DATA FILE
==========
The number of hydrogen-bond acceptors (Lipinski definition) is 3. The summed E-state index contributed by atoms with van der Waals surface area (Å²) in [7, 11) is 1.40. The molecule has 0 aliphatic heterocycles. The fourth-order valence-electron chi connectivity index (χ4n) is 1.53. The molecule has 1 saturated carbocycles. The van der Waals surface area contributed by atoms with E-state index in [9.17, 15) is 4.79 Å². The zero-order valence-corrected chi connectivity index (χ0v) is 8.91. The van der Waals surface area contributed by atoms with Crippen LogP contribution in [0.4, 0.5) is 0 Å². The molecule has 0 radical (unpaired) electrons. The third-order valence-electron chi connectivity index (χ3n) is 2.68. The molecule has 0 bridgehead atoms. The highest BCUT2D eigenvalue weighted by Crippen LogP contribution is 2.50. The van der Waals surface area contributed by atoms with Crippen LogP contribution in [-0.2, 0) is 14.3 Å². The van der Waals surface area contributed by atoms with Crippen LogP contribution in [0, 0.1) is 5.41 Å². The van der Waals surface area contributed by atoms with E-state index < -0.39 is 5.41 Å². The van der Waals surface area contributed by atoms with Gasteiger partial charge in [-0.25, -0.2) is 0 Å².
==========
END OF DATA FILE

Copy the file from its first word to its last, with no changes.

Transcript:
The number of hydrogen-bond acceptors (Lipinski definition) is 3. The summed E-state index contributed by atoms with van der Waals surface area (Å²) in [7, 11) is 1.40. The molecule has 0 aliphatic heterocycles. The fourth-order valence-electron chi connectivity index (χ4n) is 1.53. The molecule has 1 saturated carbocycles. The van der Waals surface area contributed by atoms with E-state index in [9.17, 15) is 4.79 Å². The zero-order valence-corrected chi connectivity index (χ0v) is 8.91. The van der Waals surface area contributed by atoms with Crippen LogP contribution in [0.4, 0.5) is 0 Å². The molecule has 0 radical (unpaired) electrons. The third-order valence-electron chi connectivity index (χ3n) is 2.68. The molecule has 0 bridgehead atoms. The highest BCUT2D eigenvalue weighted by Crippen LogP contribution is 2.50. The van der Waals surface area contributed by atoms with Crippen LogP contribution in [-0.2, 0) is 14.3 Å². The van der Waals surface area contributed by atoms with Crippen LogP contribution in [0, 0.1) is 5.41 Å². The van der Waals surface area contributed by atoms with E-state index < -0.39 is 5.41 Å². The van der Waals surface area contributed by atoms with Gasteiger partial charge in [-0.25, -0.2) is 0 Å².